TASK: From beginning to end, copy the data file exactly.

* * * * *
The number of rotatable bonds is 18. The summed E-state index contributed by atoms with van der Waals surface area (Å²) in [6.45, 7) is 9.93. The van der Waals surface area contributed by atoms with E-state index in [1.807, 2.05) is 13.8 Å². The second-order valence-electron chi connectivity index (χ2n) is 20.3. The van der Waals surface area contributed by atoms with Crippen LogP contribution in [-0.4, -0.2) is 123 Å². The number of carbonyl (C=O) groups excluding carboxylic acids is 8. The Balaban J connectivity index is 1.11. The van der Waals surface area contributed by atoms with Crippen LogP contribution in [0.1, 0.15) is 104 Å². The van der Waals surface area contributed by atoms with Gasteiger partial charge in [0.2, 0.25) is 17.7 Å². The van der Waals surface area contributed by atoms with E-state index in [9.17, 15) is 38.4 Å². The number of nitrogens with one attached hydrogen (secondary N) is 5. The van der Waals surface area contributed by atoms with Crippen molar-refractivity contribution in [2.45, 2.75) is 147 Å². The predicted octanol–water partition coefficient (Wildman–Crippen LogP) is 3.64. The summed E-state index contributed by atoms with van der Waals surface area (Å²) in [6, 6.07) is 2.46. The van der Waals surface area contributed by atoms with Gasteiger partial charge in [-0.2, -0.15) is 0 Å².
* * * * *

The number of rotatable bonds is 18. The summed E-state index contributed by atoms with van der Waals surface area (Å²) in [6.45, 7) is 9.93. The van der Waals surface area contributed by atoms with E-state index in [1.807, 2.05) is 13.8 Å². The second-order valence-electron chi connectivity index (χ2n) is 20.3. The van der Waals surface area contributed by atoms with Crippen LogP contribution in [-0.4, -0.2) is 123 Å². The number of carbonyl (C=O) groups excluding carboxylic acids is 8. The Balaban J connectivity index is 1.11. The van der Waals surface area contributed by atoms with Crippen LogP contribution in [0.1, 0.15) is 104 Å². The van der Waals surface area contributed by atoms with Gasteiger partial charge in [0.2, 0.25) is 17.7 Å². The van der Waals surface area contributed by atoms with E-state index in [9.17, 15) is 38.4 Å². The number of nitrogens with one attached hydrogen (secondary N) is 5. The van der Waals surface area contributed by atoms with Crippen molar-refractivity contribution in [2.45, 2.75) is 147 Å². The predicted octanol–water partition coefficient (Wildman–Crippen LogP) is 3.64. The summed E-state index contributed by atoms with van der Waals surface area (Å²) in [6, 6.07) is 2.46. The van der Waals surface area contributed by atoms with Gasteiger partial charge in [-0.2, -0.15) is 0 Å².